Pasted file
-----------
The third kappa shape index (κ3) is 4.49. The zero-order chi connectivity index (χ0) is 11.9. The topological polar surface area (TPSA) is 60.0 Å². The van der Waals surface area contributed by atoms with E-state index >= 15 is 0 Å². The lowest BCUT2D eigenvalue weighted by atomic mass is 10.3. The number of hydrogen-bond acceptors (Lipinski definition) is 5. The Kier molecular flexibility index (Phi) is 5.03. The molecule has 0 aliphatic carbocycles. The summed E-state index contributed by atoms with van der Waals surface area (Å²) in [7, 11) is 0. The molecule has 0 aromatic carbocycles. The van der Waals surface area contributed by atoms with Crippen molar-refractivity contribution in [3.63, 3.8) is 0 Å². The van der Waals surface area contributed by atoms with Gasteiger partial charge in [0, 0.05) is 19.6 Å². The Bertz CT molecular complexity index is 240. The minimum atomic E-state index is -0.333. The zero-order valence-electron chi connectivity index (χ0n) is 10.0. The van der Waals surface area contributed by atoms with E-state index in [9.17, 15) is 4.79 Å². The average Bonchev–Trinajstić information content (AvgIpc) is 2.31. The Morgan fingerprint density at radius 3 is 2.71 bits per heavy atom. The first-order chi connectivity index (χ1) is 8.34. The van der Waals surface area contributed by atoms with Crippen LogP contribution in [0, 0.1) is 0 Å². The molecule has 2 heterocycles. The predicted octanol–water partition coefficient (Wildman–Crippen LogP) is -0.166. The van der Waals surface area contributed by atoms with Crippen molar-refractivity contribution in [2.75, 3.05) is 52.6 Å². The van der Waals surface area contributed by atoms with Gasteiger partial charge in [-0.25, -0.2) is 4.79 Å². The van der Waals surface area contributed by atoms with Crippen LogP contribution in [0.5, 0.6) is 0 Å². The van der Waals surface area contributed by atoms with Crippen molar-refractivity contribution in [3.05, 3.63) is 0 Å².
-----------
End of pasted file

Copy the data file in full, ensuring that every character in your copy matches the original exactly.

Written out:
The third kappa shape index (κ3) is 4.49. The zero-order chi connectivity index (χ0) is 11.9. The topological polar surface area (TPSA) is 60.0 Å². The van der Waals surface area contributed by atoms with E-state index >= 15 is 0 Å². The lowest BCUT2D eigenvalue weighted by atomic mass is 10.3. The number of hydrogen-bond acceptors (Lipinski definition) is 5. The Kier molecular flexibility index (Phi) is 5.03. The molecule has 0 aliphatic carbocycles. The summed E-state index contributed by atoms with van der Waals surface area (Å²) in [7, 11) is 0. The molecule has 0 aromatic carbocycles. The van der Waals surface area contributed by atoms with Crippen molar-refractivity contribution in [3.63, 3.8) is 0 Å². The van der Waals surface area contributed by atoms with Gasteiger partial charge in [0, 0.05) is 19.6 Å². The Bertz CT molecular complexity index is 240. The minimum atomic E-state index is -0.333. The zero-order valence-electron chi connectivity index (χ0n) is 10.0. The van der Waals surface area contributed by atoms with E-state index in [9.17, 15) is 4.79 Å². The average Bonchev–Trinajstić information content (AvgIpc) is 2.31. The Morgan fingerprint density at radius 3 is 2.71 bits per heavy atom. The first-order chi connectivity index (χ1) is 8.34. The van der Waals surface area contributed by atoms with Crippen LogP contribution in [0, 0.1) is 0 Å². The molecule has 2 heterocycles. The predicted octanol–water partition coefficient (Wildman–Crippen LogP) is -0.166. The van der Waals surface area contributed by atoms with Crippen molar-refractivity contribution in [2.75, 3.05) is 52.6 Å². The van der Waals surface area contributed by atoms with Gasteiger partial charge in [-0.25, -0.2) is 4.79 Å². The van der Waals surface area contributed by atoms with Crippen LogP contribution in [0.5, 0.6) is 0 Å². The van der Waals surface area contributed by atoms with Crippen molar-refractivity contribution in [3.05, 3.63) is 0 Å².